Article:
“How you motivate a project owner and team to recycle products or how a client such as Crossrail can commercially motivate people is the golden question. What Loop Hub is trying to do is make that as easy as possible. Crossrail has fed in, advising ‘these will be your issues, this is what contractors will look at, these are what problems you might face. One example is usability. An SME does not have time to spend hours to load up one item on to a logging system.”
Crossrail already has an established and comprehensive system to log materials, and many contractors are obliged to reuse or resell equipment and materials at the end of the project. Pope says: “We are organised, but it’s not necessarily the same for the rest of the industry. We are supporting Loop Hub to help others.”
Crossrail is around 80% of the way through construction of the tunnels and stations for London’s latest transport system, and is continuing to develop its asset disposal plans as it winds down. The railway will be fully open in 2019.
“Crossrail is looking at routes for specialist and non-specialist equipment, such as desks and IT. Some of that will be through Loop Hub and it will help them to test the market.”
David Cheshire, regional director for sustainability at multinational engineering firm Aecom, was an early champion of Loop Hub. He is author of Building Revolutions, published by the Royal Institute of British Architects. The book includes illustrative methods and examples of how circular economy (CE) principles can be applied to the built environment. Loop Hub was included in the book.
“It’s brilliant,” says Cheshire. “It plugged a hole for me; the ideas of materials passports and using buildings as materials banks are not new – they have been put forward by [Dutch architect] Thomas Rau.
“Taking that to the next step, and what really caught my attention, was that you could be pre-selling materials. You typically know two years before a building is to be demolished, but you only get access to the site two weeks before the end and don’t get much of a chance to think about salvaging and reclaiming anything.
“If bits of the building have been pre-sold and committed to this or that company, then you could get 10 or maybe 100 times as much money than selling it for scrap.” Existing websites such as Salvoweb already list architectural salvage dealers and adverts for reclaimed and salvaged materials, but Cheshire says Loop Hub goes much further.
“The other really important thing is the warranties,” he says. “Getting that sorted is crucial. A major barrier to getting materials reclaimed is that it is much easier to use a bit of steel, furniture or boiler that’s new. It will have its warranty, be delivered on-site and, if there is a problem, it’ll go back. The responsibilities are clear.
“But if you’re reclaiming a boiler or getting a reconditioned bit of kit, you need to make it as attractive, if not better, than the original. If it’s a steel I-beam that’s going to be used in a structure, you need to have all the relevant testing done.”
Indeed, Loop Hub is building equipment and materials testing and warranty into the platform, and is speaking with manufacturers about granting warranties for used items.
The idea of tracking materials is something the construction industry has been warming to for a number of years, says Cheshire. As of last year, all Government projects are required to have a BIM model, for instance.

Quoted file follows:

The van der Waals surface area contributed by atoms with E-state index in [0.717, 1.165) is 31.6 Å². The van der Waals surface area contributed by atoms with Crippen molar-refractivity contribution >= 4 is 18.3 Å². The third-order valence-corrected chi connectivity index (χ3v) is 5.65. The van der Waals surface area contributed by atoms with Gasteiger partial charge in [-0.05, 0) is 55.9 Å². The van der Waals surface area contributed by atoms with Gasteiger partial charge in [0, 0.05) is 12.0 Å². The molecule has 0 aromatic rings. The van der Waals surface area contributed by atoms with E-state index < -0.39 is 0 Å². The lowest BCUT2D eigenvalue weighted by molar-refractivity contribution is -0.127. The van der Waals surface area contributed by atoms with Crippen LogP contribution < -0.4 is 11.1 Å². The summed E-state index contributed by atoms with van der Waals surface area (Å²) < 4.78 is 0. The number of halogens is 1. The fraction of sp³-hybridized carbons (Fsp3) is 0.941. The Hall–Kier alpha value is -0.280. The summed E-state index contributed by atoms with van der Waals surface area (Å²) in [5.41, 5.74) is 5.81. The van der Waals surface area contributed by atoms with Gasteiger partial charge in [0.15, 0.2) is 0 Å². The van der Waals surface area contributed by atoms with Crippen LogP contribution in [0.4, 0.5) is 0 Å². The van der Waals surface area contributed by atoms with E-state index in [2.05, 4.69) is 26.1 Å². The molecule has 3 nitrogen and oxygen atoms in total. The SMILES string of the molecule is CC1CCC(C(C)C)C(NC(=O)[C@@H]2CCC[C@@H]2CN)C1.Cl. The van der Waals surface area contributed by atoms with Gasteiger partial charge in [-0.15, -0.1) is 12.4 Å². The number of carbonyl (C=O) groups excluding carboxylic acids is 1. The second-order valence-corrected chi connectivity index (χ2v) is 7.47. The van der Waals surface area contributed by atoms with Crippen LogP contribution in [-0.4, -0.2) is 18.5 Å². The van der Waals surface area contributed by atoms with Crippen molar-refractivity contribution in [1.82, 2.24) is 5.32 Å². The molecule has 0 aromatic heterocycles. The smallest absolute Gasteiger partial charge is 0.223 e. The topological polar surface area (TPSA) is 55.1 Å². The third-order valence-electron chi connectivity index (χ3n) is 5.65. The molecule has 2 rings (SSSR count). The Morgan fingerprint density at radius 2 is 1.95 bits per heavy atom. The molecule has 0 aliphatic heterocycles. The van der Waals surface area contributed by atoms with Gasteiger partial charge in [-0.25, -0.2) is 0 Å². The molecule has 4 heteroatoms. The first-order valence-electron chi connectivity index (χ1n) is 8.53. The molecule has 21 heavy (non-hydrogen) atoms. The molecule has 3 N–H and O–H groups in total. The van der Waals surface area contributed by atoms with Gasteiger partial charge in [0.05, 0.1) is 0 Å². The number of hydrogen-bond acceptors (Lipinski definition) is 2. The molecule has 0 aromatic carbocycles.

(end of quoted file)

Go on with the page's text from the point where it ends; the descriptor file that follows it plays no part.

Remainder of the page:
“When you get to Level 3 BIM, you have to have lots of information attached to the model: an object in virtual space, for instance a representation of a chiller. Alongside that you get a whole lot of information, down to what refrigerant it holds and what the maintenance regime might be. The idea is that you could also include a list of materials and even their end-of-life plans.”
So the data will increasingly be there for Loop Hub to utilise. But will there be challenges in trying to create a new marketplace?
“Timing is one question that comes up a lot,” says Cheshire. “It depends exactly when a building will be demolished and if it is going to fit in with your plans.
“If you are salvaging 20 chillers out of that building, what if it doesn’t get demolished at the right time? Ultimately, if you’ve got lots and lots of buildings on such a market, you can see it would even out and there would be a constant flow of materials.”
He has faith that Dutton and Clarke are on the case: “Our clients are starting to ask for ideas to implement the CE and for some way of getting value out of their refurbishments. So to have an answer to that is fantastic. I’ve got lots of hopes that we will stop downcycling and turning everything to scrap.”
Queen Elizabeth Olympic park, London
Reuse of surplus gas pipeline for the compression truss structure saved 2,500 tonnes of new structural steel and enabled a cost saving of approximately £500,000. 104,000 tonnes of recycled crushed concrete was reused after being used on-site for a temporary platform, eliminating the need to import this quantity of virgin aggregate and saving £1m.
What is BIM?
Building information modelling (BIM) embeds key product and asset data along with a three-dimensional computer model that can be used for effective management of information throughout a project’s lifecycle, from earliest concept through to operation.
According to a report by the former Department for Business, Innovation and Skills: “The initial estimated savings to UK construction and its clients is £2bn through the widespread adoption of BIM, and is therefore a significant tool for the Government to reach its target of 15-20% savings on the costs of capital projects by 2015.”